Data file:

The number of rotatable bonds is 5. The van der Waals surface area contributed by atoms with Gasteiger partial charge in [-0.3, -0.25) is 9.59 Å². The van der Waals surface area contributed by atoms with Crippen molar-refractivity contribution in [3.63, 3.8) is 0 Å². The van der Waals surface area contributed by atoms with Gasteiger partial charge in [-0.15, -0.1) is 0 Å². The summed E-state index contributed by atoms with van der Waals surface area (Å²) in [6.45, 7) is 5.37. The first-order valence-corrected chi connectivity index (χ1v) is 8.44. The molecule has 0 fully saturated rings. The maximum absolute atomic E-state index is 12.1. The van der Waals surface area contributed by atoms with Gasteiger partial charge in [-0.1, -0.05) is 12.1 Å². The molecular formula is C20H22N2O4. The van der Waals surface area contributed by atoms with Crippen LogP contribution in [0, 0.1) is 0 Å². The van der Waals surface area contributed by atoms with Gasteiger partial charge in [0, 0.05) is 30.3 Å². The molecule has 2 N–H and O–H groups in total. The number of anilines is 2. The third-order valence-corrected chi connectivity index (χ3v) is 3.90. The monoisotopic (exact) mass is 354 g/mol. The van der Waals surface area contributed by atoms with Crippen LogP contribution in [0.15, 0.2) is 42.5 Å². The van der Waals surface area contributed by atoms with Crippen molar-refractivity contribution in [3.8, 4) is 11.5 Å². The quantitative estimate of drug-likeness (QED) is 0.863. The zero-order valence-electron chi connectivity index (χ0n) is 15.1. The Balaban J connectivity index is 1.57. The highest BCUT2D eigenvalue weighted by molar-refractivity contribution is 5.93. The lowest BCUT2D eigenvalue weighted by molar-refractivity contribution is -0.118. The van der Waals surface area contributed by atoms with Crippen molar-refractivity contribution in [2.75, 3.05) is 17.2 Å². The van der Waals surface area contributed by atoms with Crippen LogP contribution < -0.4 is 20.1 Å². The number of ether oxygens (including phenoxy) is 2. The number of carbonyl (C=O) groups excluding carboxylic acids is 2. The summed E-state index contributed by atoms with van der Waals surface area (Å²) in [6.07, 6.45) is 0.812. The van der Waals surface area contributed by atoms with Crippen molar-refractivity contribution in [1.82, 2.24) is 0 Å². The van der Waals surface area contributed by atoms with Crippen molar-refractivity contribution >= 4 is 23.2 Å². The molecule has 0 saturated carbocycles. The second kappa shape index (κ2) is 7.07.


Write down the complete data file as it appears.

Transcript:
The number of rotatable bonds is 5. The van der Waals surface area contributed by atoms with Gasteiger partial charge in [-0.3, -0.25) is 9.59 Å². The van der Waals surface area contributed by atoms with Crippen molar-refractivity contribution in [3.63, 3.8) is 0 Å². The van der Waals surface area contributed by atoms with Gasteiger partial charge in [-0.15, -0.1) is 0 Å². The summed E-state index contributed by atoms with van der Waals surface area (Å²) in [6.45, 7) is 5.37. The first-order valence-corrected chi connectivity index (χ1v) is 8.44. The molecule has 0 fully saturated rings. The maximum absolute atomic E-state index is 12.1. The van der Waals surface area contributed by atoms with Gasteiger partial charge in [-0.1, -0.05) is 12.1 Å². The molecular formula is C20H22N2O4. The van der Waals surface area contributed by atoms with Crippen LogP contribution in [0, 0.1) is 0 Å². The van der Waals surface area contributed by atoms with Gasteiger partial charge in [0, 0.05) is 30.3 Å². The molecule has 2 N–H and O–H groups in total. The number of anilines is 2. The third-order valence-corrected chi connectivity index (χ3v) is 3.90. The monoisotopic (exact) mass is 354 g/mol. The van der Waals surface area contributed by atoms with Crippen LogP contribution in [0.15, 0.2) is 42.5 Å². The van der Waals surface area contributed by atoms with Crippen molar-refractivity contribution in [3.8, 4) is 11.5 Å². The quantitative estimate of drug-likeness (QED) is 0.863. The zero-order valence-electron chi connectivity index (χ0n) is 15.1. The Balaban J connectivity index is 1.57. The highest BCUT2D eigenvalue weighted by molar-refractivity contribution is 5.93. The lowest BCUT2D eigenvalue weighted by molar-refractivity contribution is -0.118. The van der Waals surface area contributed by atoms with Crippen molar-refractivity contribution in [2.75, 3.05) is 17.2 Å². The van der Waals surface area contributed by atoms with Crippen LogP contribution < -0.4 is 20.1 Å². The number of ether oxygens (including phenoxy) is 2. The number of carbonyl (C=O) groups excluding carboxylic acids is 2. The summed E-state index contributed by atoms with van der Waals surface area (Å²) in [6.07, 6.45) is 0.812. The van der Waals surface area contributed by atoms with Crippen molar-refractivity contribution in [1.82, 2.24) is 0 Å². The van der Waals surface area contributed by atoms with Crippen molar-refractivity contribution >= 4 is 23.2 Å². The molecule has 0 saturated carbocycles. The second kappa shape index (κ2) is 7.07.